Must Free Speech Endure Hate Speech?

June 29
7:00 pm

The First Amendment prevents Congress from passing any laws that abridge the freedom of speech. But what does that actually mean? In this presentation, professor Meg Mott considers the history of speech laws in the United States, how states and municipalities have tried to curb offensive speech, and how the Supreme Court has ruled on those efforts.

She’ll also discuss how speech fits into the life cycle of our democracy. While some argue that limits on speech are necessary for marginalized persons to feel welcome in the public sphere, others argue that the criminalization of speech serves the needs of the penal state more than the general public.

All arguments are welcome as we make full use of our reasoning powers to bring the First Amendment to life!

Meg Mott – After twenty years of teaching political theory and constitutional law to Marlboro College undergraduates, Meg Mott has taken her love of argument to the general public.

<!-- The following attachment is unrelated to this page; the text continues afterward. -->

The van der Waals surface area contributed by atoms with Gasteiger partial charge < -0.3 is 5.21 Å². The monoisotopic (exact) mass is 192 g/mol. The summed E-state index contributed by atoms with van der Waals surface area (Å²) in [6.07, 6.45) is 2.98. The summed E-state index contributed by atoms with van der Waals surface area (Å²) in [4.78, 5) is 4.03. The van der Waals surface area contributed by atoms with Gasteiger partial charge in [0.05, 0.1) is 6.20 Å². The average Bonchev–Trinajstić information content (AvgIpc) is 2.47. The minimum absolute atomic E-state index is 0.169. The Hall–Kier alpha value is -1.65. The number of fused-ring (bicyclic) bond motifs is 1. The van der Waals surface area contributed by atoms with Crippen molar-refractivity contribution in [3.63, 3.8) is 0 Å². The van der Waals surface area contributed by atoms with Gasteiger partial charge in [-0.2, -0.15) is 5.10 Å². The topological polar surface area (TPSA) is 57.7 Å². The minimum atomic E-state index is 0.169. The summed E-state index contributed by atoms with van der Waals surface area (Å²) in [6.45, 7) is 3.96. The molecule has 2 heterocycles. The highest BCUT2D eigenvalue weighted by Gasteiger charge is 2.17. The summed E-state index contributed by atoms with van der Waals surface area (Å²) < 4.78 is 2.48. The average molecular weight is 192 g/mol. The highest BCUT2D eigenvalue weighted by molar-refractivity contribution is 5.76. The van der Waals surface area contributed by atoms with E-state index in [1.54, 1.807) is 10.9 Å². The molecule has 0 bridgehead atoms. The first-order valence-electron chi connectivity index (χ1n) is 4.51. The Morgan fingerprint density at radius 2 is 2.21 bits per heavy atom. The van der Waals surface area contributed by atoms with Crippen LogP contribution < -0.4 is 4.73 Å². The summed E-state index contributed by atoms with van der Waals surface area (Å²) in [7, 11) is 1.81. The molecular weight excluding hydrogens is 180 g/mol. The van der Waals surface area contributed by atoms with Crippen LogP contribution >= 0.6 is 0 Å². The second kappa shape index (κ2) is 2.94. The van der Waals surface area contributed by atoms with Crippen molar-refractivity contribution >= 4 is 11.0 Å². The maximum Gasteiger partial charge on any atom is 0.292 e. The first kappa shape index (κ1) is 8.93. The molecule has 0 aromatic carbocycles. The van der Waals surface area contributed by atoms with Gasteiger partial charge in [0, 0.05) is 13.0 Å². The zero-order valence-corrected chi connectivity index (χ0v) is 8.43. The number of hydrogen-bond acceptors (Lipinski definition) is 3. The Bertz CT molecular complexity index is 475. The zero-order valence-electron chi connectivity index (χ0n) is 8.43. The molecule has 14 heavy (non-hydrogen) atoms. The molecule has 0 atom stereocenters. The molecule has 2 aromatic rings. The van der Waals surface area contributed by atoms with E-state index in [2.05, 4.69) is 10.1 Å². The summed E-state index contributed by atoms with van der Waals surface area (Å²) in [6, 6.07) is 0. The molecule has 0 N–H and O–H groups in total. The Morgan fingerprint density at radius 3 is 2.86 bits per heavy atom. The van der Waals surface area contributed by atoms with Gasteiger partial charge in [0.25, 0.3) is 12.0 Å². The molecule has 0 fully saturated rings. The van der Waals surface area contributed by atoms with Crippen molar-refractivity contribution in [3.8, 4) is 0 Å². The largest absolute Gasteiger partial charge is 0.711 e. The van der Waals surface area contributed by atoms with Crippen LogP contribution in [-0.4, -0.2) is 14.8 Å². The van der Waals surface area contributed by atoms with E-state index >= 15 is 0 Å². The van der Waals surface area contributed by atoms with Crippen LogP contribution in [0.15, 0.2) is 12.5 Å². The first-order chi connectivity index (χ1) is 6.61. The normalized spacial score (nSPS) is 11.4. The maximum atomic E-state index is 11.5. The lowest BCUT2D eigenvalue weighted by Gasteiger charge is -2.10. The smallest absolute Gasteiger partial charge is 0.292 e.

Breeding Radicals: The Importation, Refinement, and Exportation of Social Conflict in Early Vermont (1761 – 1861)

Present-day Vermont has a reputation for offering a peaceful break from the hectic stress of discord elsewhere. However, Vermont’s history doesn’t align with this perception.

In this lecture, Philip Crossman looks at the turmoil of early Vermont and examines how political, cultural, religious, and personal contentions were imported from older colonies, modified in Vermont, and then exported elsewhere. Join us outside, under the tent, Wednesday July 7th at 6pm.